Remembering Crispus Attucks and the forgotten black soldiers of the American Revolution

Posted in Articles, History, Media Archive, Native Americans/First Nation, Slavery, United States on 2013-05-29 15:15Z by Steven

Remembering Crispus Attucks and the forgotten black soldiers of the American Revolution

The Grio

Ronda Racha Penrice

Crispus Attucks. (Library of Congress)

Memorial Day may be more about barbecues and blowout sales than honoring our deceased veterans these days, but there are many reasons for African-Americans in particular to take pause.

Starting with the Civil War, on through World Wars I and II, moving into the Vietnam War, the Korean War and, most recently, the wars in Iraq and Afghanistan, African-Americans have had a strong and active military presence dating back to this country’s founding.

In fact, many credit the onset of the American Revolutionary War to the Boston Massacre that occurred on March 5, 1770 when Crispus Attucks, a runaway slave of African and Native American heritage, fell to his death while standing up to the British. Some may even consider him to be the first American, of any color, to fall in defense of what would come to be seen as our American ideals.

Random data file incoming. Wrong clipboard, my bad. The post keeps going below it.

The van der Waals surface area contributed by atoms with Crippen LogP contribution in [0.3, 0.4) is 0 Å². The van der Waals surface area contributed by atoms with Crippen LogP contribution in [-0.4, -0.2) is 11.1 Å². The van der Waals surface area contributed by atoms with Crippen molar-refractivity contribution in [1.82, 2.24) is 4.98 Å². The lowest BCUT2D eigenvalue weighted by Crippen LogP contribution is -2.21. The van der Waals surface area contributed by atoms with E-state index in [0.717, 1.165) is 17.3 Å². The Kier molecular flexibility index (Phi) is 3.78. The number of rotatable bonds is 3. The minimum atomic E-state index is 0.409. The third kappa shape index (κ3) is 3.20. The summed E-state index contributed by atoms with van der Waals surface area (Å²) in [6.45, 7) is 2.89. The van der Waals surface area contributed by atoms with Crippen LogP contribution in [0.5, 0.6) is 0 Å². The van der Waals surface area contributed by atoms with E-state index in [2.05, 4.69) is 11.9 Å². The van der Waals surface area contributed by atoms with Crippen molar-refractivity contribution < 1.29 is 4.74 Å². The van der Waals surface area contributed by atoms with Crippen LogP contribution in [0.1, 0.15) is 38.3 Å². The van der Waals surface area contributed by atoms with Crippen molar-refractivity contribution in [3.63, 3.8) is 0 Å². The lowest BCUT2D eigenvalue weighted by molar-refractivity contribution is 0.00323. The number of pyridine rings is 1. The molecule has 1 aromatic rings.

Centuries later, much is still unknown about Crispus Attucks, who has widely been credited as the first to die that fateful day in March. Born in either Framingham or Natick in Massachusetts, Attucks worked on a whaling crew that sailed out of Boston Harbor. Thanks to what the Massachusetts colonists believed were unfair taxation policies from the British Parliament, starting with the Stamp Act of 1765 and continuing with the passage of the Townshend Acts in 1767 (which mainly placed import taxes on goods from England), tensions were high in the colony; so much so that the British began to increase their military presence in 1768…

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